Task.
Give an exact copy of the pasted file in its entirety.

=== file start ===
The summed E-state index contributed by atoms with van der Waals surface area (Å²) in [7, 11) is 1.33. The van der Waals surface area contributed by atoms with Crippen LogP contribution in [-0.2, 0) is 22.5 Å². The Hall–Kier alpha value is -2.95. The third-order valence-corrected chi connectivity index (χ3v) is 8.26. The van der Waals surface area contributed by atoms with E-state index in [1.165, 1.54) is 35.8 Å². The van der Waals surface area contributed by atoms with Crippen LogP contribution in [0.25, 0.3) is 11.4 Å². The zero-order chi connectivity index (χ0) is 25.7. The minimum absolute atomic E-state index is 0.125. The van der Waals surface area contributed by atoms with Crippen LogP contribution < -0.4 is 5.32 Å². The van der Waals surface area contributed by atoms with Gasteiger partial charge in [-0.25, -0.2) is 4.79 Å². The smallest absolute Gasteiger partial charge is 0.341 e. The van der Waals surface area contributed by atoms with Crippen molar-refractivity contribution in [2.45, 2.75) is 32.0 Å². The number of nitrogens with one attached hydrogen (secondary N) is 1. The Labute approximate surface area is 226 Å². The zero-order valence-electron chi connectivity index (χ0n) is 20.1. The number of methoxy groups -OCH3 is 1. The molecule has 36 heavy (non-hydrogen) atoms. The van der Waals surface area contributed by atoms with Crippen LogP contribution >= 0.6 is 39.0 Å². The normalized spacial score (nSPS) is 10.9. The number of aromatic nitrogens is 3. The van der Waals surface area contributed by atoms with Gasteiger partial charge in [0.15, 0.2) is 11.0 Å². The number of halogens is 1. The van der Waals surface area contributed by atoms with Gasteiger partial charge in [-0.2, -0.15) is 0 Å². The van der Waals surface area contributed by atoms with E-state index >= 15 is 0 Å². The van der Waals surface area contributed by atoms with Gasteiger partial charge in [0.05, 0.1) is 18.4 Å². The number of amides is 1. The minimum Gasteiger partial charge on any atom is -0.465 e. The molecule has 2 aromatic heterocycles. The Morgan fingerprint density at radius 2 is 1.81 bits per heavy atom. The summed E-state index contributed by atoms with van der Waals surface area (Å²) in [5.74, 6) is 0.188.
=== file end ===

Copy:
The summed E-state index contributed by atoms with van der Waals surface area (Å²) in [7, 11) is 1.33. The van der Waals surface area contributed by atoms with Crippen LogP contribution in [-0.2, 0) is 22.5 Å². The Hall–Kier alpha value is -2.95. The third-order valence-corrected chi connectivity index (χ3v) is 8.26. The van der Waals surface area contributed by atoms with E-state index in [1.165, 1.54) is 35.8 Å². The van der Waals surface area contributed by atoms with Crippen LogP contribution in [0.25, 0.3) is 11.4 Å². The zero-order chi connectivity index (χ0) is 25.7. The minimum absolute atomic E-state index is 0.125. The van der Waals surface area contributed by atoms with Crippen LogP contribution < -0.4 is 5.32 Å². The van der Waals surface area contributed by atoms with Gasteiger partial charge in [-0.25, -0.2) is 4.79 Å². The smallest absolute Gasteiger partial charge is 0.341 e. The van der Waals surface area contributed by atoms with Crippen molar-refractivity contribution in [2.45, 2.75) is 32.0 Å². The number of nitrogens with one attached hydrogen (secondary N) is 1. The Labute approximate surface area is 226 Å². The zero-order valence-electron chi connectivity index (χ0n) is 20.1. The number of methoxy groups -OCH3 is 1. The molecule has 36 heavy (non-hydrogen) atoms. The van der Waals surface area contributed by atoms with Crippen LogP contribution >= 0.6 is 39.0 Å². The normalized spacial score (nSPS) is 10.9. The number of aromatic nitrogens is 3. The van der Waals surface area contributed by atoms with Gasteiger partial charge in [0.15, 0.2) is 11.0 Å². The number of halogens is 1. The van der Waals surface area contributed by atoms with Gasteiger partial charge in [-0.2, -0.15) is 0 Å². The van der Waals surface area contributed by atoms with E-state index >= 15 is 0 Å². The van der Waals surface area contributed by atoms with Gasteiger partial charge in [0.05, 0.1) is 18.4 Å². The number of amides is 1. The minimum Gasteiger partial charge on any atom is -0.465 e. The molecule has 2 aromatic heterocycles. The Morgan fingerprint density at radius 2 is 1.81 bits per heavy atom. The summed E-state index contributed by atoms with van der Waals surface area (Å²) in [5.74, 6) is 0.188.